the transverse leg of said "U" being connected to the first leg of said two legs at an acute angle and to the second leg of said two legs at an obtuse angle when said contact is not inserted into said housing;
said housing comprising:
a plurality of walls and a stop means defining said cavity formed therein which opens onto a second given surface thereof;
said cavity configured to receive and retain the first and second legs adjacent said given surface and said stop means, respectively, and having said stop means positioned to limit the depth of insertion of said first leg and said transverse leg into said cavity;
said cavity further configured to receive said second leg into said housing in a position adjacent a first of said walls spaced from said first given surface a distance greater than said given distance and to continue to receive said second leg further therein after the junction of said first leg and said transverse leg has abutted against said stop means, thereby moving said transverse leg further towards said stop means to cause said acute and obtuse angles to approach right angles and thereby force said first leg against said first given surface in a direction transverse to the plane of said given surface;
means for positioning said fine wire across said first given surface prior to inserting said contact into said cavity; and
driving means for forcing said contact into said cavity.
12. An apparatus combination as in claim 11 in which the said first leg has serrations formed on that surface thereof which is forced against said first given surface and the fine wire positioned thereacross.
13. A method of terminating a fine wire comprising the steps of:
forming a housing having a contact retaining cavity therein defined by walls;
positioning the fine wire across a given wall surface of said housing;
shaping a contact to form a "U" shaped configuration with the two legs of the "U" being convergent at the closed end thereof and spaced apart a given distance and with the transverse element forming an acute angle with the first leg of said two legs when said contact is not inserted in said cavity;
inserting said contact into said cavity, the junction of said first leg and said transverse element first, and with said second leg moving in its own plane;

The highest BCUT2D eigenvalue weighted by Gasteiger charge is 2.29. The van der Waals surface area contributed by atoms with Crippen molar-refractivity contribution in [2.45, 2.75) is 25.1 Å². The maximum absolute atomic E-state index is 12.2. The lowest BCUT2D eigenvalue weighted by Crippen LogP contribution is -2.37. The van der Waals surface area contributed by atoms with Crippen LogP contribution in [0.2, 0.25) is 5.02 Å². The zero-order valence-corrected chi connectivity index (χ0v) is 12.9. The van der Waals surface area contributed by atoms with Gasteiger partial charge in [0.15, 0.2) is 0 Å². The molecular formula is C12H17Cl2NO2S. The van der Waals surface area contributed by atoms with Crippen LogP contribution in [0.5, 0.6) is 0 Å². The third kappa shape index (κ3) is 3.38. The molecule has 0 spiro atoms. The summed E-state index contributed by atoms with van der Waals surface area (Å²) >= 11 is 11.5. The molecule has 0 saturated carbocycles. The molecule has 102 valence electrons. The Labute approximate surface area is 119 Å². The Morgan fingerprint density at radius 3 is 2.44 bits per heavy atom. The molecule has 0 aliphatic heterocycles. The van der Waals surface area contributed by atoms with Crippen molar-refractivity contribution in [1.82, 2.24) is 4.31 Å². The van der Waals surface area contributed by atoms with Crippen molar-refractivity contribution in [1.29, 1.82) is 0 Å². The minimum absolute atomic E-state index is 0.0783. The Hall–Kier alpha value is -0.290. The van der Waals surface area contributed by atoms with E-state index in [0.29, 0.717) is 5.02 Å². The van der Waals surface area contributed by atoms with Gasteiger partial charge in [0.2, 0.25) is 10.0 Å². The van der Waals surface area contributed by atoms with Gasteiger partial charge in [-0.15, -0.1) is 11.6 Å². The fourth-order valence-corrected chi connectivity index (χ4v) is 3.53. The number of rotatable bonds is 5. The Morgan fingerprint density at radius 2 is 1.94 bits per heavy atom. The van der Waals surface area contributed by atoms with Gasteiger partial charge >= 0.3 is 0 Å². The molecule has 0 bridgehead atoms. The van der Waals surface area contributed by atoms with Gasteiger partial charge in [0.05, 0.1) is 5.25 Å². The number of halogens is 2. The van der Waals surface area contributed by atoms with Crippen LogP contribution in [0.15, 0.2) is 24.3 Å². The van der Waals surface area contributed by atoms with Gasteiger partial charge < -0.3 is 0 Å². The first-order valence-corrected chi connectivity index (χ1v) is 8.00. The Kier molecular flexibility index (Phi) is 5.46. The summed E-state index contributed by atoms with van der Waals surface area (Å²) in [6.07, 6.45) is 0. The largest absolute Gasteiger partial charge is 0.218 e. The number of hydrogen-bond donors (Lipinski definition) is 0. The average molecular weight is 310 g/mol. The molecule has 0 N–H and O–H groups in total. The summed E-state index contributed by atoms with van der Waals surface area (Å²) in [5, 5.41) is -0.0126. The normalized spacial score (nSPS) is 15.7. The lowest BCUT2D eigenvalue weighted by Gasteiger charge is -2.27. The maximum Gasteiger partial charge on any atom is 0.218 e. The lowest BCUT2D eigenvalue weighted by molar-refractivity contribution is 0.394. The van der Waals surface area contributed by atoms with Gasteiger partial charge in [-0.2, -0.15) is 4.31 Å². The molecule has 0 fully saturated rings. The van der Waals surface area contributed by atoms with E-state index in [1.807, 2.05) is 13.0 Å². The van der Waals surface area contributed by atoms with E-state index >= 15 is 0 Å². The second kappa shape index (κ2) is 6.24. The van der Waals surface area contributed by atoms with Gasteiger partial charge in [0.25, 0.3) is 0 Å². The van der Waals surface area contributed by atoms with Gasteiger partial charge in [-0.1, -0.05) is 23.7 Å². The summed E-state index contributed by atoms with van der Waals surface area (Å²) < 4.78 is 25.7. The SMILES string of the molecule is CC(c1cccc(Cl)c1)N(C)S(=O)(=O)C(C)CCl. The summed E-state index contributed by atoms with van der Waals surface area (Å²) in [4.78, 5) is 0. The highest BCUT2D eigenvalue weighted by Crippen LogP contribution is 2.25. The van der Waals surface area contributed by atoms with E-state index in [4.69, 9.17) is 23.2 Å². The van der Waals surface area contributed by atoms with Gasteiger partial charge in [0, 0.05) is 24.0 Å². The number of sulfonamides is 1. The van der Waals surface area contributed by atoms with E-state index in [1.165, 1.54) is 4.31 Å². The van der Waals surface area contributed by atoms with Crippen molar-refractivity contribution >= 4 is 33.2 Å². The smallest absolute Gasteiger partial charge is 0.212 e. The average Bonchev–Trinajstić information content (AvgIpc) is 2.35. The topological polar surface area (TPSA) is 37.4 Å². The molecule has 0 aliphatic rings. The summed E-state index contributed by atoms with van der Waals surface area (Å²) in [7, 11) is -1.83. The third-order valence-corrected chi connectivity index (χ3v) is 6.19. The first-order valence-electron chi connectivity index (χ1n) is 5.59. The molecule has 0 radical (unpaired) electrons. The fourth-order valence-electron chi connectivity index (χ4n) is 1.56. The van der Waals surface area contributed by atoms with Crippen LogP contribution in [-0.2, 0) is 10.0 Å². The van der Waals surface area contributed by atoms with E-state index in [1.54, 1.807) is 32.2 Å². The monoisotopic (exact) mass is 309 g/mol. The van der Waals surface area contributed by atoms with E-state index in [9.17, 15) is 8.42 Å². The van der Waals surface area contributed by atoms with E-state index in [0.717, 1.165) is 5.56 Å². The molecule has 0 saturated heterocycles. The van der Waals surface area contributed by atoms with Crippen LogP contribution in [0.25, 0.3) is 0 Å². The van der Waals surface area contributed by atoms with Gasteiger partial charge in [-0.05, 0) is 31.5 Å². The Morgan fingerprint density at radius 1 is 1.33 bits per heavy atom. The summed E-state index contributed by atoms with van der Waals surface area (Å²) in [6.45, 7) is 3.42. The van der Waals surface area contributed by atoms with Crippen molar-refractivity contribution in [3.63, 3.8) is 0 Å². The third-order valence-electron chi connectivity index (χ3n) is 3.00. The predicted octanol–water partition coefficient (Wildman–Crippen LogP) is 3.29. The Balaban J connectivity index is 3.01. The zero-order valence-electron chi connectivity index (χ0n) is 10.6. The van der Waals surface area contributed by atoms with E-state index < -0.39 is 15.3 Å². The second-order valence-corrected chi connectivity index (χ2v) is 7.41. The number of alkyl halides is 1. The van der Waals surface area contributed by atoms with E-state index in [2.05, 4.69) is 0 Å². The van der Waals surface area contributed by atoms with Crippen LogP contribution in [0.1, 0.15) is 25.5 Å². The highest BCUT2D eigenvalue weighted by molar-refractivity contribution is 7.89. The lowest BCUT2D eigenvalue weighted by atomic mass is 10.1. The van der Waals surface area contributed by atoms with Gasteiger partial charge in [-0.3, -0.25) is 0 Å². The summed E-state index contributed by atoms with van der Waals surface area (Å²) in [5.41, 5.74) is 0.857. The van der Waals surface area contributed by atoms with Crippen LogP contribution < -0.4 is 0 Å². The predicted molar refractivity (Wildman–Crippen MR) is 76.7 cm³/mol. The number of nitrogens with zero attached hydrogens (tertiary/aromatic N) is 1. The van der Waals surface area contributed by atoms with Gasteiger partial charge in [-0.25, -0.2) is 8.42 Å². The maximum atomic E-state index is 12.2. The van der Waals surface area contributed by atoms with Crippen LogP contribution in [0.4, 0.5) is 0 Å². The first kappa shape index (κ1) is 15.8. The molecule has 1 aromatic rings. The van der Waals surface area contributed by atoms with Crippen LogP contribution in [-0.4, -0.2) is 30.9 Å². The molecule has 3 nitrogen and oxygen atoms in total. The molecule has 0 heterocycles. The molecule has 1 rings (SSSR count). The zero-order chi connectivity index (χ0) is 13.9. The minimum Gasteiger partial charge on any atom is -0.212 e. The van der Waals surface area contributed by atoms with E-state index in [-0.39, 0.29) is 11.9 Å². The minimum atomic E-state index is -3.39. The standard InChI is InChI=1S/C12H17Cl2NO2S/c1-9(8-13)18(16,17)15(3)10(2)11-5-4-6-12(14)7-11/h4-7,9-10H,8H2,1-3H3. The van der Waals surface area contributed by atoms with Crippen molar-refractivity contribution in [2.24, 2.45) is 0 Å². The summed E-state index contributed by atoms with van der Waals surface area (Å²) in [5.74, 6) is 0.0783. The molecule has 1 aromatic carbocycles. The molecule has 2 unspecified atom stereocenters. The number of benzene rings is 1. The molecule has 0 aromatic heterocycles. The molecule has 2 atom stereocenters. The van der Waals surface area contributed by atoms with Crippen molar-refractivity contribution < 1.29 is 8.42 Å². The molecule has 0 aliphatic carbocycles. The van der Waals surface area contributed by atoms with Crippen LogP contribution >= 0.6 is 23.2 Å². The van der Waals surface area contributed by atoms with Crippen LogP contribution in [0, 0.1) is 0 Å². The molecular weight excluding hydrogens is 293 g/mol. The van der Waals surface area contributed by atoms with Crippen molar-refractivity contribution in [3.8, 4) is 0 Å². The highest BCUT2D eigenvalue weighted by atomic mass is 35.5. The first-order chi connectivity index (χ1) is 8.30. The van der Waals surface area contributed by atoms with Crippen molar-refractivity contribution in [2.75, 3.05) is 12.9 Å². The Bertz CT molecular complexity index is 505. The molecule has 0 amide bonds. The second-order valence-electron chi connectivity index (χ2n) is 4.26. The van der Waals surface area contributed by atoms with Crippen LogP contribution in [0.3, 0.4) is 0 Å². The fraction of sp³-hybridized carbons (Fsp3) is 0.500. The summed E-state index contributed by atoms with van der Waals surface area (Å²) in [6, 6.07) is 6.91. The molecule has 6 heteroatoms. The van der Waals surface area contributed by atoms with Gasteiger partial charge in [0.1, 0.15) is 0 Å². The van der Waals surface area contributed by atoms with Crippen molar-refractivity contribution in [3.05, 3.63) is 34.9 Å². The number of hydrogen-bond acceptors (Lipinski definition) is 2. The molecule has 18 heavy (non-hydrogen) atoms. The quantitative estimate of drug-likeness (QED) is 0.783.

stopping the insertion of the junction of said first leg and said transverse leg by stop means within said housing;
continuing the insertion of said second leg into said cavity to cause said acute angle to approach a right angle to move said transverse leg against said given wall surface in a direction substantially transverse to said given wall surface.
14. A method of terminating a fine wire comprising the steps of:
forming a housing having a contact retaining cavity therein defined by walls;
positioning the fine wire across a given wall surface of said housing;
shaping a contact to form three sides of a trapezium with the center element forming an acute angle with the second element and with the second and third elements being convergent at the ends thereof connected to said center element;
inserting said contact into said cavity, the junction of said second element and said center element first, and with said third element moving in its own plane;
stopping the insertion of the junction of said second and center elements by stopping means within said housing;
continuing the insertion of said third element into said cavity to cause said acute angle to approach a right angle to move said second element against said given wall surface in a direction substantially transverse to said given wall.
15. A method of terminating a fine wire comprising the steps of:
forming a housing having a contact receiving cavity therein defined by side walls and an end wall;
winding the fine wire around a given side wall of said housing;
forming a contact having three, strip-like elements arranged to form three sides of a trapezium with the center strip-like element forming an acute angle with the second element and an obtuse angle with the third element and with the second and third elements being convergent at the ends thereof connected to said center element;
inserting said contact into said cavity, center element first, and with said third element moving in a plane substantially parallel with the direction of insertion;
stopping the insertion of the junction of said second and center elements by said end wall;
continuing the insertion of said third element into said cavity to push said center element towards flush engagement with said end wall to cause said acute and obtuse angles to approach right angles and to move said second element against said given side wall in a direction substantially transverse to said given side wall.